Several weeks ago, I kept returning to that afternoon spent in my grandparent's enormous front yard flying kites. My grandfather made us the kites out of brown paper bags, they had string that was actually scraps of strings that had all been tied together and real rag tails. They got off the ground and soared so high. I remember the laughter and viewing it all through hair in my eyes. My Granpo's hair was blowing in the wind too. He had a huge smile, a torn shirt and a hole in the knee of his khaki pants.
There are photos of that day and I saw them a few years ago. I wanted so much to have copies. The photos show us all but it's not at all like the memory. I am frozen in time wearing shorts and an over sized shirt, stuck in those awkward years of puberty. But in my memory I am still every bit a child with her heroic Granpo, giggling and laughing. excited about a kite.
Those kites came from a question,"Granpo, what kind of toys did you play with when you were little?" He made us the toys he played with. One afternoon he gave us each a sling shot cut from the trees in his own yard. He had searched for strong forks and sawed them. Then he cut rubber from something he had around the garage. I don't remember what exactly, perhaps it was part of a tire. They worked and our rocks went flying. Some weeks later he made us wooden guns that shot rubber bands. They were made of scrap wood and a clothespin glued on. We'd stretch the rubber bands and see them fly. Then came kites. The first few never got off the ground. I remember his improvements. Finally he took the sticks from old kites that he had found at garage sales and created the brown paper bag diamond shaped kites.
It may have all been in one summer or carried through the months into the following spring, but I can't recall the frame of time. I remember being seventeen or so and finding one of the old, wood guns outside and thinking back of the fun we had with it. I wish I had picked it up and saved it. I didn't because it belonged at Granmo's house and there would always be Granmo's house. I remember being in bed and wondering how much longer I had with them in my life and went over favorite memories. It's because of that exercise, going over the day, then going over memories and then thinking of loved ones before bed that I feel I still have so many memories with me. Now I ask August to recall her favorite parts of the day before she goes to bed.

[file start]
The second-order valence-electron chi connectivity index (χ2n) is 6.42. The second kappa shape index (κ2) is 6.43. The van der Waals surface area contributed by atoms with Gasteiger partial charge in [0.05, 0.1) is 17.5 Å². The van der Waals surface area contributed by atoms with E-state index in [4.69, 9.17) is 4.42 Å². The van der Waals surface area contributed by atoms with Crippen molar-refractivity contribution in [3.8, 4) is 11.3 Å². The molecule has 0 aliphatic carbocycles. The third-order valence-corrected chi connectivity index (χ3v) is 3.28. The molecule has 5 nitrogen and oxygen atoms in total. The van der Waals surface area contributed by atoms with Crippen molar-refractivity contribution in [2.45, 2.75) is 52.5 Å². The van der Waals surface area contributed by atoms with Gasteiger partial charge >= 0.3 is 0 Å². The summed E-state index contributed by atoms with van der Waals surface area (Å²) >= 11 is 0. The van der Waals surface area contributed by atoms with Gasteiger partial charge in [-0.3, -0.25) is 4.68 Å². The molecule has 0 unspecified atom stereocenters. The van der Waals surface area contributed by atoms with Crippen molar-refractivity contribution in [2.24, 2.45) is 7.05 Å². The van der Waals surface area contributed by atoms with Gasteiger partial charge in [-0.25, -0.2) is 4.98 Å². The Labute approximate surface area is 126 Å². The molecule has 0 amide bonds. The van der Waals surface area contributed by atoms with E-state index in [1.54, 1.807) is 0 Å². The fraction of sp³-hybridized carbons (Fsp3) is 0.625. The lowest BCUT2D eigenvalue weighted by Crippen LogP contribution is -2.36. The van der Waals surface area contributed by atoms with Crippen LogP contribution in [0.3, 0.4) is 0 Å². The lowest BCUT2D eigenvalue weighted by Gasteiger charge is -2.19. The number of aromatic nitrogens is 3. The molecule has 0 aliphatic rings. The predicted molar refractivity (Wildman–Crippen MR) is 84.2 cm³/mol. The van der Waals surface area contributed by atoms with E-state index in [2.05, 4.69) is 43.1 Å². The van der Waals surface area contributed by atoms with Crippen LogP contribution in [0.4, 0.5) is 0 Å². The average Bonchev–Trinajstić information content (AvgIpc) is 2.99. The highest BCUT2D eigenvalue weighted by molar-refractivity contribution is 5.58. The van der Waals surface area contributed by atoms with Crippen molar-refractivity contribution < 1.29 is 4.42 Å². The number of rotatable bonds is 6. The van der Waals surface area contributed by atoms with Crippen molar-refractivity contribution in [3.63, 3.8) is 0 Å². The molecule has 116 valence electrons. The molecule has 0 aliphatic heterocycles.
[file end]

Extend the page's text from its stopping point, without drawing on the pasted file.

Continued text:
I have his hands, long fingers, big hands, even down to the shape of the nails. I have hands that like to make things, figure things out. I noticed that early on, as a child. I saw him build and make so many things, so many clever things and wanted to be just like him. He fashioned an electric box to light up a party for their anniversary out from things he had in his carport. That was magic.
These days, my tall, strong Granpo with his large strong hands is sleeping almost all day long. He stands as tall as me because of osteoporosis and he is in so much pain because of complications with a recent fall and a seventy year old war wound. My Granmo is his constant. She gives him life, she feeds him, bathes him and fights with doctors to get him the medical care he needs. She has the help of nurses and friends but no one has the stamina and determination that she has. She wakes up every morning in the arm chair next to his bed. When he wakes up he calls out to her,"Nena, donde estas?" She answers."Aqui estoy viejo." She tells me of how must it have been for him those hours when he was left for dead on the side of a mountain in Italy during the war. She has never spoke of this before.